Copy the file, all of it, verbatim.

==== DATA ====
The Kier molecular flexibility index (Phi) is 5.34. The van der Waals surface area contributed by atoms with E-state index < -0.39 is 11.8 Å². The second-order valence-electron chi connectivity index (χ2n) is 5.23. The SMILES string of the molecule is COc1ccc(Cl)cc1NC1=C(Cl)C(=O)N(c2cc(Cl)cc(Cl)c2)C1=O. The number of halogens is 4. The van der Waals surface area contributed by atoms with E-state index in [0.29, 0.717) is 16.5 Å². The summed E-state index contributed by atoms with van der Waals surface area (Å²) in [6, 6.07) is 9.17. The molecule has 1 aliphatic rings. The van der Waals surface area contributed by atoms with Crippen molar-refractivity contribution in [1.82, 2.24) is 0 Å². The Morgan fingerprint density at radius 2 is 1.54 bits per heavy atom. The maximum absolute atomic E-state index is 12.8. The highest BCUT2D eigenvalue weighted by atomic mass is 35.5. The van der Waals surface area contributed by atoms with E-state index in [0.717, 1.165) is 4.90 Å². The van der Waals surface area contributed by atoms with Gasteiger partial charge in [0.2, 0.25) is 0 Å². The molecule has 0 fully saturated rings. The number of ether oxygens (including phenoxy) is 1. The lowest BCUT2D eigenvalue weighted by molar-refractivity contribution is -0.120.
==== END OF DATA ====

The Kier molecular flexibility index (Phi) is 5.34. The van der Waals surface area contributed by atoms with E-state index < -0.39 is 11.8 Å². The second-order valence-electron chi connectivity index (χ2n) is 5.23. The SMILES string of the molecule is COc1ccc(Cl)cc1NC1=C(Cl)C(=O)N(c2cc(Cl)cc(Cl)c2)C1=O. The number of halogens is 4. The van der Waals surface area contributed by atoms with E-state index in [0.29, 0.717) is 16.5 Å². The summed E-state index contributed by atoms with van der Waals surface area (Å²) in [6, 6.07) is 9.17. The molecule has 1 aliphatic rings. The van der Waals surface area contributed by atoms with Crippen molar-refractivity contribution in [1.82, 2.24) is 0 Å². The Morgan fingerprint density at radius 2 is 1.54 bits per heavy atom. The maximum absolute atomic E-state index is 12.8. The highest BCUT2D eigenvalue weighted by atomic mass is 35.5. The van der Waals surface area contributed by atoms with E-state index in [0.717, 1.165) is 4.90 Å². The van der Waals surface area contributed by atoms with Gasteiger partial charge in [0.2, 0.25) is 0 Å². The molecule has 0 fully saturated rings. The number of ether oxygens (including phenoxy) is 1. The lowest BCUT2D eigenvalue weighted by molar-refractivity contribution is -0.120.